# Factors affecting drift velocity?

• LotusTK
In summary, according to the student, increasing the temperature in a conductor will increase the vibrations of the ions in the material, creating more collisions for the electrons or charge carriers. This will then increase the resistance and decrease the current. Additionally, if the temperature is increased in a semi-conductor (which will have fewer free charge carriers), the atoms in that semi conductor will be given energy, and this energy will liberate more electrons and release them into the path of flow of the current, so this will then decrease the resistance, and increase the current.
LotusTK

## Homework Statement

I am having a look at drift velocity and i know essentially what it is, and i am now noting down the factors that effect the drift velocity of the charge carriers as i think its a useful thing to know.

So, so far i have that the number of charge carriers will effect the velocity. The more charge carriers you have, the less quickly they must move in order to deliver a current.

If another material is to deliver the same current, and it has less charge carriers per m^3, then those fewer charge carriers will have to move more quickly in order to deliver the charge.

I have also noted down that increasing the temperature in a conductor will increase the vibrations of the ions in the material, creating more collisions for the electrons or charge carriers. Which will increase the resistance and decrease the current flowing through that material

Also, if the temperature is increased in a semi-conductor (which will have fewer free charge carriers), the atoms in that semi conductor will be given energy, and this energy will liberate more electrons and release them into the path of flow of the current, so this will then decrease the resistance, and increase the current. (or if the current were to remain the same, the drift velocity will decrease)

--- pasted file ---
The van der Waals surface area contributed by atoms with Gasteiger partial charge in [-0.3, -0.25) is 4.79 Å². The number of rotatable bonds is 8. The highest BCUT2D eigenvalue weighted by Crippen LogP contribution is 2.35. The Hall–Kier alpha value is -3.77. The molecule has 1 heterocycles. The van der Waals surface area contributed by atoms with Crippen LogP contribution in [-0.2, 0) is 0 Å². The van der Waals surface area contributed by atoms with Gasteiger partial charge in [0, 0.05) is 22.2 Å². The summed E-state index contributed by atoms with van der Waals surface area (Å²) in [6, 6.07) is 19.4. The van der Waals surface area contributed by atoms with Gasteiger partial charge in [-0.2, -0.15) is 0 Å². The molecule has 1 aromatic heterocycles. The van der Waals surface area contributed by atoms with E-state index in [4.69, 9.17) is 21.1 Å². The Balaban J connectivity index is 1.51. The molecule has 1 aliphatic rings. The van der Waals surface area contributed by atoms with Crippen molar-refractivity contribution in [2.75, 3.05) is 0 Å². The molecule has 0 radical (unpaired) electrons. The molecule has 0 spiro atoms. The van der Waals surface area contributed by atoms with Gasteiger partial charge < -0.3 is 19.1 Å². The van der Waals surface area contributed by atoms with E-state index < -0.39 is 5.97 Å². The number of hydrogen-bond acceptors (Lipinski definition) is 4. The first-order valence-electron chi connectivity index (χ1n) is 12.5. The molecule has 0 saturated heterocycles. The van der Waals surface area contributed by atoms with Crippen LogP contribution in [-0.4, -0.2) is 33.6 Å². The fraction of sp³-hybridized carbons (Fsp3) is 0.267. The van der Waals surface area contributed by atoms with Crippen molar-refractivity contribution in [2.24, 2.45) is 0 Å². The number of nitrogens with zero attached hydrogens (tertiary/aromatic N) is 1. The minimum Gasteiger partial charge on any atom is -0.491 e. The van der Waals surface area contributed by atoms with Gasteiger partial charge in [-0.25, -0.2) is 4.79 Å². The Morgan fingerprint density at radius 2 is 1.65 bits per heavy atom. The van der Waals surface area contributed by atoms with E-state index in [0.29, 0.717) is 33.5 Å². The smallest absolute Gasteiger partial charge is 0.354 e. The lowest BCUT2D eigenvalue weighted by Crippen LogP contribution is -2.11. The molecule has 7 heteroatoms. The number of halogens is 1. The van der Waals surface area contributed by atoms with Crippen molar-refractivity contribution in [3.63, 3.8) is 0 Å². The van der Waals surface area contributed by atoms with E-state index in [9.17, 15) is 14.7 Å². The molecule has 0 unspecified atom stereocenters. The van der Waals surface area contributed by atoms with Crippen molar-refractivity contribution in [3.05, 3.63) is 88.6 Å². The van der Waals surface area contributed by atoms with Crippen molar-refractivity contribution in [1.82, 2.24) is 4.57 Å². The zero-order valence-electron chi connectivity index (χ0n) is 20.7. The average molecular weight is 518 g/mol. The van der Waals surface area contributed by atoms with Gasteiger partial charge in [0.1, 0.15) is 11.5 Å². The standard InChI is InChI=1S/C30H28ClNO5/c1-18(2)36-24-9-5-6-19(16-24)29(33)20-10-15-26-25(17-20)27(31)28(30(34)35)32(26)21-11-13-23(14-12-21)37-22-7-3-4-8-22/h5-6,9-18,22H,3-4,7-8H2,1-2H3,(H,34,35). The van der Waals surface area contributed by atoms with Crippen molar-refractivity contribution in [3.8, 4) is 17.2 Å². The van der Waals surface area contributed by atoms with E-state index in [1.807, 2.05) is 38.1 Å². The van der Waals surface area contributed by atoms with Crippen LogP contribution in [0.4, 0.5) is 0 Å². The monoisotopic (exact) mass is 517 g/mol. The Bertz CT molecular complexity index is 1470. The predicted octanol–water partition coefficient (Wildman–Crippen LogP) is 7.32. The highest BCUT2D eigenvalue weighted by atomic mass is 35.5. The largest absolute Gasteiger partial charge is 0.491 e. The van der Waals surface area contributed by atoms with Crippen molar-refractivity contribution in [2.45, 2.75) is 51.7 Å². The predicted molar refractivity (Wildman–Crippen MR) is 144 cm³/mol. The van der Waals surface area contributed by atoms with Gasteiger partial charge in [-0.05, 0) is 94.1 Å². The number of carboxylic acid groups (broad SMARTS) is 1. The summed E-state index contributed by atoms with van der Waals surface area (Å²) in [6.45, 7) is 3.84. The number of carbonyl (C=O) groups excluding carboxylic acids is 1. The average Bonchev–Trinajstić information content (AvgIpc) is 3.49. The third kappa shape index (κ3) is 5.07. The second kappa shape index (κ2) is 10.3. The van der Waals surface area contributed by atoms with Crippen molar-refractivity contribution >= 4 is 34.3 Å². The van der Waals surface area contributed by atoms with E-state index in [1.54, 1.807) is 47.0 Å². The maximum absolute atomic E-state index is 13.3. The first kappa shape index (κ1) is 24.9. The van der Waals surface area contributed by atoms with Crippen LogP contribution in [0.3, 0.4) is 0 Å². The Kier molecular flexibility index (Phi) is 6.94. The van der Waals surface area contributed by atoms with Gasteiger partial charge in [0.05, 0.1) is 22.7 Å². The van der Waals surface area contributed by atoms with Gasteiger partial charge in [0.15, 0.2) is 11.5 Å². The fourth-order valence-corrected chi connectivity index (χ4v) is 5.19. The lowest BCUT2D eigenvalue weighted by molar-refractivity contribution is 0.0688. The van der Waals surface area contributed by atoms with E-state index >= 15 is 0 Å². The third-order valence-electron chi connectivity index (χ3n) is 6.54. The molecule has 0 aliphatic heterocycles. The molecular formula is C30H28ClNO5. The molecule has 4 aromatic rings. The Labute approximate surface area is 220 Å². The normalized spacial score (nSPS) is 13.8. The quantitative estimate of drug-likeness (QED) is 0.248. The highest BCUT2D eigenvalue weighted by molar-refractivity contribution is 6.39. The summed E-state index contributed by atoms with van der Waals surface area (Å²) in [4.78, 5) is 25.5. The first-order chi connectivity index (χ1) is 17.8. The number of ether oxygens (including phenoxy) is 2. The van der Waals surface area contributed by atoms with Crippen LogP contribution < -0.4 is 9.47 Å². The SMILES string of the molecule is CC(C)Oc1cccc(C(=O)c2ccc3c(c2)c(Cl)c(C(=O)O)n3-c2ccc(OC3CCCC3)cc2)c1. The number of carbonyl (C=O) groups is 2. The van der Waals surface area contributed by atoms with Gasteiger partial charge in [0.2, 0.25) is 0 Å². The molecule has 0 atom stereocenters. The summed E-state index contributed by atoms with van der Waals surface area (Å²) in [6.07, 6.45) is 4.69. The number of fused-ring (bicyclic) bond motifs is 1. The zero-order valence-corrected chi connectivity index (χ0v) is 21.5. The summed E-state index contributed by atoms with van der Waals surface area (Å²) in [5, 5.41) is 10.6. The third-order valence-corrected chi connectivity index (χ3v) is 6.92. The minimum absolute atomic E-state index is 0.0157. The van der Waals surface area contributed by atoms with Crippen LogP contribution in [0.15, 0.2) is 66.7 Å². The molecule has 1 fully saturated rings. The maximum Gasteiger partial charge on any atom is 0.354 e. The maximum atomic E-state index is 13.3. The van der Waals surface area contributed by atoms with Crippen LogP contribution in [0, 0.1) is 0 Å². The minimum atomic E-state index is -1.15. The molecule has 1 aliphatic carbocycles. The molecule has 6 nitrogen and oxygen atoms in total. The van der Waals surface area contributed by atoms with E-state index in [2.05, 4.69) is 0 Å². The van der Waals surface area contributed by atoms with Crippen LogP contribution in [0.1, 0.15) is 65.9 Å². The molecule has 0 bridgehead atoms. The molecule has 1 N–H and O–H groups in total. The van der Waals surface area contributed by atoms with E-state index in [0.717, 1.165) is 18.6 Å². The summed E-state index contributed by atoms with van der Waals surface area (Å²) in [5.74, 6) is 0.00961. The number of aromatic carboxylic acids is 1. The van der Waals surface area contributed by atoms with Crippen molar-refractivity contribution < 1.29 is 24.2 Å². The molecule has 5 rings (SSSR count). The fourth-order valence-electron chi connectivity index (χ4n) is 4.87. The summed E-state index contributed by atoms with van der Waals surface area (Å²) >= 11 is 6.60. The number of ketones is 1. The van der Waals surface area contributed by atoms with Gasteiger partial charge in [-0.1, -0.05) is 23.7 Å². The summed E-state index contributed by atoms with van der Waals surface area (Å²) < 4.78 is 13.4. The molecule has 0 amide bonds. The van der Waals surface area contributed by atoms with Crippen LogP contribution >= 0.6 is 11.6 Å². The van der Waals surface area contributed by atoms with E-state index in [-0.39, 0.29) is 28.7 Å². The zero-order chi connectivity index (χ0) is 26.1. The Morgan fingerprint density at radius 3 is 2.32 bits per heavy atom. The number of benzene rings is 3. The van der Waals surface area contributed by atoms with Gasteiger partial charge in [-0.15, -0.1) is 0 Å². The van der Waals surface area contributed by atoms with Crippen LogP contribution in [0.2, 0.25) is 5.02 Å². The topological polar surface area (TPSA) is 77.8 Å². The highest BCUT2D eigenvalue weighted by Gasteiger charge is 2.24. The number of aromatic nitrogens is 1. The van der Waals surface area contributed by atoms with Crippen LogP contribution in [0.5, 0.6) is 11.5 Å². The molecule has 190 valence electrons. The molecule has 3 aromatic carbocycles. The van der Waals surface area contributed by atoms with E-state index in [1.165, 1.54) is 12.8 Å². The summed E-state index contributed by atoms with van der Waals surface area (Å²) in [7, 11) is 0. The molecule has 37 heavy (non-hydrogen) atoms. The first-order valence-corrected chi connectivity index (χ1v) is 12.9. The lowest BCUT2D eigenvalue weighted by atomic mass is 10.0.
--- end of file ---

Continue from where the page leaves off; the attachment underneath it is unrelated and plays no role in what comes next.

I think the above statements are correct??

I do not quite know how the charge of each carrier and the cross sectional area will effect the drift velocity though.

I think i am correct in saying that an increased current will result in a higher drift velocity? But then looking at the formula I=nVQA makes me think otherwise...

## Homework Equations

I=nVQA
Current = #of charge carriers x Drift Velocity x Charge per carrier x Cross sectional Area

## The Attempt at a Solution

LotusTK said:
I think the above statements are correct??
Correct.
LotusTK said:
I think i am correct in saying that an increased current will result in a higher drift velocity? But then looking at the formula I=nVQA makes me think otherwise...
If you increase I, what has to happen to the velocity v if the other parameters stay constant?

If you increase the charge per charge carrier or the cross-section of the conductor, what else can you change for example if everything else stays constant?

Mathematically, looking at the formula, as current increases, velocity will have to decrease if all the other variables remain constant.

Then rearranging to get v = I/nAQ , could it be said that velocity is inversely proportional to number of charge carriers,cross sectional area and charge per unit carrier? Therefore an increase in any of these 3 variables means that the velocity will decrease? (So if the area decreases, velocity increases, or if the charge per unit carrier decreases, velocity increases)